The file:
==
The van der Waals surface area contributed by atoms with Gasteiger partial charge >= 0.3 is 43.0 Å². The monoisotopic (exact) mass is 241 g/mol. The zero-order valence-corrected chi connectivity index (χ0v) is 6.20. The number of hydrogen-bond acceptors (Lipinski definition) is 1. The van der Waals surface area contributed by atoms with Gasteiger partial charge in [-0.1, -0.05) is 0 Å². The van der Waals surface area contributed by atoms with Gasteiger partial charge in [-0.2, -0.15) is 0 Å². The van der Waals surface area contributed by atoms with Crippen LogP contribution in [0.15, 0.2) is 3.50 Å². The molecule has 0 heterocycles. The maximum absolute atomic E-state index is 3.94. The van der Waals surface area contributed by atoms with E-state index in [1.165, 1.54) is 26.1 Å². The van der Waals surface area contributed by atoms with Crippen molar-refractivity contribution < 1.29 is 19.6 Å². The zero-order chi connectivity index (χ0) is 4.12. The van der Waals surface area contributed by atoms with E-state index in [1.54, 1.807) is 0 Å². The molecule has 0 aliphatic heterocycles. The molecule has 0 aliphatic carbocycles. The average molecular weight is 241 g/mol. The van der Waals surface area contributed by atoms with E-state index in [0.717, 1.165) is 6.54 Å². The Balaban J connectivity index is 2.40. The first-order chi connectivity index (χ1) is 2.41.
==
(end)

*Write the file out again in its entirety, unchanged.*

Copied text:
The van der Waals surface area contributed by atoms with Gasteiger partial charge >= 0.3 is 43.0 Å². The monoisotopic (exact) mass is 241 g/mol. The zero-order valence-corrected chi connectivity index (χ0v) is 6.20. The number of hydrogen-bond acceptors (Lipinski definition) is 1. The van der Waals surface area contributed by atoms with Gasteiger partial charge in [-0.1, -0.05) is 0 Å². The van der Waals surface area contributed by atoms with Gasteiger partial charge in [-0.2, -0.15) is 0 Å². The van der Waals surface area contributed by atoms with Crippen LogP contribution in [0.15, 0.2) is 3.50 Å². The molecule has 0 heterocycles. The maximum absolute atomic E-state index is 3.94. The van der Waals surface area contributed by atoms with E-state index in [1.165, 1.54) is 26.1 Å². The van der Waals surface area contributed by atoms with Crippen molar-refractivity contribution < 1.29 is 19.6 Å². The zero-order chi connectivity index (χ0) is 4.12. The van der Waals surface area contributed by atoms with E-state index in [1.54, 1.807) is 0 Å². The molecule has 0 aliphatic heterocycles. The molecule has 0 aliphatic carbocycles. The average molecular weight is 241 g/mol. The van der Waals surface area contributed by atoms with E-state index in [0.717, 1.165) is 6.54 Å². The Balaban J connectivity index is 2.40. The first-order chi connectivity index (χ1) is 2.41.